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From Scarcity to Visibility: Gender Differences in the Careers of Doctoral Scientists and Engineers
tional levels and in the workforce. As a result, NSF instituted a number of initiatives, many of which continue to be administered through its Programs for Women and Girls within NSF’s Directorate for Human Resources. The lack of funding stability, however, has hampered these programs and some grants have been eliminated. Fox (1998) reviews recent initiatives to support the participation and performance of women in graduate education.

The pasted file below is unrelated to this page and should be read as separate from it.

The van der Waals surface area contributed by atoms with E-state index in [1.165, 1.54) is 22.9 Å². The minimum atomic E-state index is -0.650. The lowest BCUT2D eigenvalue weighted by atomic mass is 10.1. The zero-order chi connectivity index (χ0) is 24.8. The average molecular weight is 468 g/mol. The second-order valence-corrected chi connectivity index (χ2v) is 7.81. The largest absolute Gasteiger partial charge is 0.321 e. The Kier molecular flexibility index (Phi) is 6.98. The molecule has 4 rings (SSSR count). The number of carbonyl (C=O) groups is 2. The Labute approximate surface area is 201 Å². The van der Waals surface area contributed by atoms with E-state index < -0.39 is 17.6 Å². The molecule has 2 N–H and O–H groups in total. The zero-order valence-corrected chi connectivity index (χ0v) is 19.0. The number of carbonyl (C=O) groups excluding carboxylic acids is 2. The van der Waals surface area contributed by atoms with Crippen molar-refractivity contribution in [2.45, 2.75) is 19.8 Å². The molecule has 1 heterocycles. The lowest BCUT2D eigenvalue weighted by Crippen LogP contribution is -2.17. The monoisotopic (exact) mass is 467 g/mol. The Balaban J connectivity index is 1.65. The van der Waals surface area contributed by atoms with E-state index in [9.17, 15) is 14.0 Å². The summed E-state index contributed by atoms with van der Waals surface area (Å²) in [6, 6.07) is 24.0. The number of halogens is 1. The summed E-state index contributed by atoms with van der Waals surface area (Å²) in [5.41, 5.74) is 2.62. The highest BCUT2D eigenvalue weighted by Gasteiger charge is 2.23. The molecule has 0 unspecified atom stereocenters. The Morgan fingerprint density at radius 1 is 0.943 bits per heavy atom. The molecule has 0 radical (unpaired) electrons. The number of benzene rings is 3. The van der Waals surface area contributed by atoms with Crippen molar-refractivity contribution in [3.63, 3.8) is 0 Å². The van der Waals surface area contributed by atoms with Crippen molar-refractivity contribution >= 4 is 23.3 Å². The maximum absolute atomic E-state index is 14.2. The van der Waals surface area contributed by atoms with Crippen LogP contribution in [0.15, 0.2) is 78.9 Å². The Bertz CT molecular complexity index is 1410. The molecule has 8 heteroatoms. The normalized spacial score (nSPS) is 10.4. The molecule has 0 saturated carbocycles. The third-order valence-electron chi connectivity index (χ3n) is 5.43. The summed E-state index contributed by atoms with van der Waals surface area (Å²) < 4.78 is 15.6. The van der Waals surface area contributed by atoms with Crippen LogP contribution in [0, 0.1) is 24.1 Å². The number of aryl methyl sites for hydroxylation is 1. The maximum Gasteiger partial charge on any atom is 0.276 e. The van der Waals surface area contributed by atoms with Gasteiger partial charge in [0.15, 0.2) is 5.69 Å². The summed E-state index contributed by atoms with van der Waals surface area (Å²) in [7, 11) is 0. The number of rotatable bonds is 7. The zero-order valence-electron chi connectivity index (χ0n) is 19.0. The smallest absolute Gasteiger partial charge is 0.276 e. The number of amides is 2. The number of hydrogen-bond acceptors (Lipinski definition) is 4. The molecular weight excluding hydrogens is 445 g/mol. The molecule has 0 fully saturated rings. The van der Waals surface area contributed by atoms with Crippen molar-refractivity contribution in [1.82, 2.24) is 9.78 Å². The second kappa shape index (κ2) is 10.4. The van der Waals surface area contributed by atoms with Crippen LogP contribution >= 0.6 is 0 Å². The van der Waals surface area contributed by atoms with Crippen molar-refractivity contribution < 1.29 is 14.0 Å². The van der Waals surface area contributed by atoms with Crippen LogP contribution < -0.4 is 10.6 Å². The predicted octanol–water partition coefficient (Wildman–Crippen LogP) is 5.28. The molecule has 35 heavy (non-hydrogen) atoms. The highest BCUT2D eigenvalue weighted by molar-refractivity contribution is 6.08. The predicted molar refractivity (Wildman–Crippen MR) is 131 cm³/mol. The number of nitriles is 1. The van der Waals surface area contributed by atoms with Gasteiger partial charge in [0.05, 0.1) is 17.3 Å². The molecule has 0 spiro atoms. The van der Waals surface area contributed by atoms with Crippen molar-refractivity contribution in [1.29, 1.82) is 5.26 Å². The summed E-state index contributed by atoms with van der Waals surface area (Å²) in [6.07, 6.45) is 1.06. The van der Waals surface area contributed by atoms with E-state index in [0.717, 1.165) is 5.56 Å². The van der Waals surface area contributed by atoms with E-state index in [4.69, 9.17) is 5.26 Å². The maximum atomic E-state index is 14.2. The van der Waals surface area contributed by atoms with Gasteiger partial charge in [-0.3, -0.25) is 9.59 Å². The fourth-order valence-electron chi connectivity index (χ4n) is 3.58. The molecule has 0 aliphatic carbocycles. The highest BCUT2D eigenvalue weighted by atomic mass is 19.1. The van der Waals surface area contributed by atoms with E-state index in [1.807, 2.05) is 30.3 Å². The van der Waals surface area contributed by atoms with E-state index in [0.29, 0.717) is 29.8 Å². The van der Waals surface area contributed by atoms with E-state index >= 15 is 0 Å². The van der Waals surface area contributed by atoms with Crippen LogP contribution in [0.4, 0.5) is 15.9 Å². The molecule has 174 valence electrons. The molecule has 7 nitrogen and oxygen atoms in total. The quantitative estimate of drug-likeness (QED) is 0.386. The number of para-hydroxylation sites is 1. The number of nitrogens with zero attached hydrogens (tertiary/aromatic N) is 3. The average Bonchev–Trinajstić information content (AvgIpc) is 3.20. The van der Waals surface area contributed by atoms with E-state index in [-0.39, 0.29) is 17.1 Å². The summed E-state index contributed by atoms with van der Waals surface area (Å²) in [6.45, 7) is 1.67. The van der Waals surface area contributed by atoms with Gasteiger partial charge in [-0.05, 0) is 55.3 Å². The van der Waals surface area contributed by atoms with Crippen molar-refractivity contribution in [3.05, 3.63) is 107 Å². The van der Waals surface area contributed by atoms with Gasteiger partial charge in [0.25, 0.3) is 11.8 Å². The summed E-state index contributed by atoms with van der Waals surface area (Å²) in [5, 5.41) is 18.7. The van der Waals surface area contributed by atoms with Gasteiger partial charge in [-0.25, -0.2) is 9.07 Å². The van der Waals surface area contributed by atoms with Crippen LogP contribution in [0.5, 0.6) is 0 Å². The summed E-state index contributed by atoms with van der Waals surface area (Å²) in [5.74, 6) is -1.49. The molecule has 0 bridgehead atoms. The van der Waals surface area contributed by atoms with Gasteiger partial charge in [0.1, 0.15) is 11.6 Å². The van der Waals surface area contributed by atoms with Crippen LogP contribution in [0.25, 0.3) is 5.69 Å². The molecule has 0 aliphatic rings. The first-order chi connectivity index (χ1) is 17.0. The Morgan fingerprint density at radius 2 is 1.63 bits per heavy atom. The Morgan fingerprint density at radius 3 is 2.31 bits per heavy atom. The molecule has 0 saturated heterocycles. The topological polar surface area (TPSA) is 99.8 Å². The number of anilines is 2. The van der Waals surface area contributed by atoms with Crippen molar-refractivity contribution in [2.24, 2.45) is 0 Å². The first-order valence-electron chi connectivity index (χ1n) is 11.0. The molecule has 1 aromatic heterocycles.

When we examine background characteristics of men and women, we find that while differences persist, they have shrunk considerably. Still, women are less likely to obtain undergraduate degrees from Ph.D. granting institutions, take longer from the time of the baccalaureate to complete the degree, and are less likely to be supported by research positions during graduate education. While these differences are declining, each is likely to have negative effects on career outcomes for women. Finally, men are more likely to be married and to have children. While these differences are much smaller in 1995 than they were in 1973, later chapters will show that women who are married and have small children are less likely to have a full-time career in science and engineering.